By Monique Jones
By Travis Cohen
By Liz Tracy
By Terrence McCoy
By Morgan Golumbuk
By Ciara LaVelle
By Carolina del Busto
By Michael E. Miller
On January 26, 1988 at the Majestic Theatre in New York, I was privileged to attend the opening of one of the greatest theatrical spectacles ever to grace a stage, a show that featured thrilling and innovative music wedded to a delicately woven romantic plot. Putting aside my own elitist literary airs, I could not disavow the majesty and the glory of Andrew Lloyd Webber's most affecting work since Jesus Christ Superstar -- The Phantom of the Opera. Like so many other audience members, I fell under the spell of the towering presence and astonishing tenor voice of Michael Crawford; I was dazzled by such special effects as flying chandeliers, underground lakes, and seamlessly shifting sets, each set change moving into view almost as though propelled by magic. (Admittedly, despite her strong singing, I was somewhat less thrilled by the bland presence and disquieting Minnie Mouse-like appearance of then Mrs. Lloyd Webber, Sarah Brightman, as the heroine Christine.)
One of my greatest disappointments came after I moved to South Florida and saw the road show version of Phantom at the Broward Center of the Performing Arts in the spring of 1991. With a listless cast, loose timing, and a venue that seemed to dwarf the show's subtle, haunting tone, Phantom seemed in this poor production to be another pretender; a pretense to art rather than the real thing. I reasoned that at the Majestic I had been fooled by director Harold Prince's special effects. Tricked by flickering lanterns and exquisite costumes, I'd misjudged the merits of the work. Only that gorgeous score -- the best Lloyd Webber ever produced, to this day -- remained transcendent.
I wondered why originally I had been so enchanted by Lloyd Webber's re-telling of the 1911 Gaston Leroux novel about a deformed composer who hides out in the subterranean world of a Paris opera house and falls in love with a young soprano named Christine Daae. Songs such as "Wishing You Were Somehow Here Again," "The Music of the Night," "All I Ask of You," and "Think of Me" certainly helped; the strength of these melodies stayed with me long afterwards. But whatever flame ignited in my mind that night at the Majestic didn't burn again at Broward. It was, therefore, with some reluctance I attended this third opening of the piece at the Jackie Gleason Theater.
Lo and behold, as they say in fairy tales, the grandness had returned. A new Phantom, a perfect Christine, and a show that flows with the ease of a prima ballerina brought back all my initial feelings about Lloyd Webber's masterpiece -- a title I'm now ready to bestow upon the show.
Professional duty required me to review this latest production, but there was another factor, too: my mother. Yes, my mother. She had recently relocated to South Florida and had not seen a major musical since Hello Dolly.
For the last six years, fueled by brief glimpses on television, she'd hummed the music and dreamed about seeing the Phantom in action. And, I'm pleased to report, she has not stopped talking favorably about it since seeing it at the Gleason theater. Through her wide-eyed wonder I was able to witness the effect Lloyd Webber at his best has on the public at large. Far from being a jaded reviewer, she felt free to gasp when the chandelier fell from the ceiling and tumbled onto the stage, to become teary at the final resolution of the strange love between the Phantom and Christine.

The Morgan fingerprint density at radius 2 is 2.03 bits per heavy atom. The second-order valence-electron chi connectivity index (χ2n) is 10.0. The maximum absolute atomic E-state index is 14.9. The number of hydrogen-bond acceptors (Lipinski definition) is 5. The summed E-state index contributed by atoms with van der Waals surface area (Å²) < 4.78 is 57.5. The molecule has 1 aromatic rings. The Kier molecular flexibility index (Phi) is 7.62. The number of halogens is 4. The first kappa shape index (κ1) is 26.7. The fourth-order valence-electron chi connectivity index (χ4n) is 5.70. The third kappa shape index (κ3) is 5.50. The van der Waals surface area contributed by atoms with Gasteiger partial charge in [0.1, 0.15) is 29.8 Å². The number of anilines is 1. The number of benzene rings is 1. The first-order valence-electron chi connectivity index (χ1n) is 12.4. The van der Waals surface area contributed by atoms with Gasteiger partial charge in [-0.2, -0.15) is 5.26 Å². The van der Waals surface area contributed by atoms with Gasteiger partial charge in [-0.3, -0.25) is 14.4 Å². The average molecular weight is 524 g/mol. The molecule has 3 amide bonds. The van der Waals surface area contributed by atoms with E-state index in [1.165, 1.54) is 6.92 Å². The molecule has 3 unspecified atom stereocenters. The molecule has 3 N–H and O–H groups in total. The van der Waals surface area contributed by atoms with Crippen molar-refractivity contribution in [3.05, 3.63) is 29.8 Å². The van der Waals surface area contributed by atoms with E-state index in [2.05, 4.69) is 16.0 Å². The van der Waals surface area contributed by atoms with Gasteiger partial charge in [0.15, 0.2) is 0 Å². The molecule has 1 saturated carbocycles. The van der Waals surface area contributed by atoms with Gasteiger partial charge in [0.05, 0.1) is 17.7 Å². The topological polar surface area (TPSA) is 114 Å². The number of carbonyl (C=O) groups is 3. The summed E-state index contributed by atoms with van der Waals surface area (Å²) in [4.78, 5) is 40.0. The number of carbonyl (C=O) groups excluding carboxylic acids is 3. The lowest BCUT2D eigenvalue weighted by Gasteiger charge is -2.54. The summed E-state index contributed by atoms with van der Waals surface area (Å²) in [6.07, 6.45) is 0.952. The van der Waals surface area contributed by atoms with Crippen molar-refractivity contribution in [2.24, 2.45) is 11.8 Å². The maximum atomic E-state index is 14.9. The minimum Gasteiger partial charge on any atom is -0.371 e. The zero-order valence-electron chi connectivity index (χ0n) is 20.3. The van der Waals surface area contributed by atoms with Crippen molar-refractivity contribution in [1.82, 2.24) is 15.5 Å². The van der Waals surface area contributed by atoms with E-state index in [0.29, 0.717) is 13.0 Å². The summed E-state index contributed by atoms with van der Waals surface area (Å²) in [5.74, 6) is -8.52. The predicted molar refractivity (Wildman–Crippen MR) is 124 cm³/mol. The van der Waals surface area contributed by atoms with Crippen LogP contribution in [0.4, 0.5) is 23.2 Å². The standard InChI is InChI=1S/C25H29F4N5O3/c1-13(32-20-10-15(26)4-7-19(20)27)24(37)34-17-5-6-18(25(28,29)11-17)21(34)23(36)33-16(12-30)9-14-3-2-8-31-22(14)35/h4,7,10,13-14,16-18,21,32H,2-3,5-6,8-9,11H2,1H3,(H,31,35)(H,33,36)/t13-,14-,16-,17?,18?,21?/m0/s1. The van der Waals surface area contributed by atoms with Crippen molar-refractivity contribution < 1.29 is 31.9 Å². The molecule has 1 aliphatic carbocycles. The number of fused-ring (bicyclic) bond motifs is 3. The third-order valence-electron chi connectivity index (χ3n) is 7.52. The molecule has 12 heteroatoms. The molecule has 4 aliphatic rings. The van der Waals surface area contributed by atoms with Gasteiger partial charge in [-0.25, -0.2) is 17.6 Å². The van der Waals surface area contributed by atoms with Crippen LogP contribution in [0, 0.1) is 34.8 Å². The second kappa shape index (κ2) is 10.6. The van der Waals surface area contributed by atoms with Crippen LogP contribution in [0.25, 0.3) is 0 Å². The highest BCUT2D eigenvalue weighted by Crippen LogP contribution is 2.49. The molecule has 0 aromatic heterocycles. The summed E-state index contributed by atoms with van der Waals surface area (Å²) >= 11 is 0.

Sometimes it's good for the reviewer to see the impact this mythic work has on a novice viewer. It helps to remind me why the piece has become such a classic, its name carved forever in the history of musical theater. It's so terribly facile and fashionable these days to dismiss Lloyd Webber's sometimes saccharine approach and his empty story lines. While his composing and playwriting flaws may be glaring in such other shows as Aspects of Love or Starlight Express, Phantom is in a different class. Like the best musicals, it offers a solid score, excellent lyrics (by Charles Hart and Richard Stilgoe), and an interesting, emotionally involving book (by Charles Stilgoe and Andrew Lloyd Webber).
The show possesses its share of glitches, too, although they are relatively minor ones. Several group singing scenes between the opera house owners and their prima donna soprano Carlotta are confusing, excessively long, and add little to the dramatic action. More than three people singing at one time may show off Lloyd Webber's composing expertise, since it's no small feat to wind many different lines into the same melody, but the audience can't hear what anyone is singing about. Furthermore, Act One is infinitely stronger than Act Two, and possesses all the good music (except for "Wishing You Were Somehow Here Again").
Still, Hal Prince's direction ably serves this tale of bittersweet love and loss, allowing the emotions of the characters to rightfully overshadow the plot. Christine, who recently lost her father, looks for a substitute in the Phantom. Her new lover, Raoul, appears to be her second choice, even though he is young and handsome -- and the Phantom is physically withered and mutilated. And the creature of the night himself, though capable of vicious deeds, never fails to invoke the audience's respect and sympathy, both for his plight as a disabled, shunned member of society and for his vast musical gifts.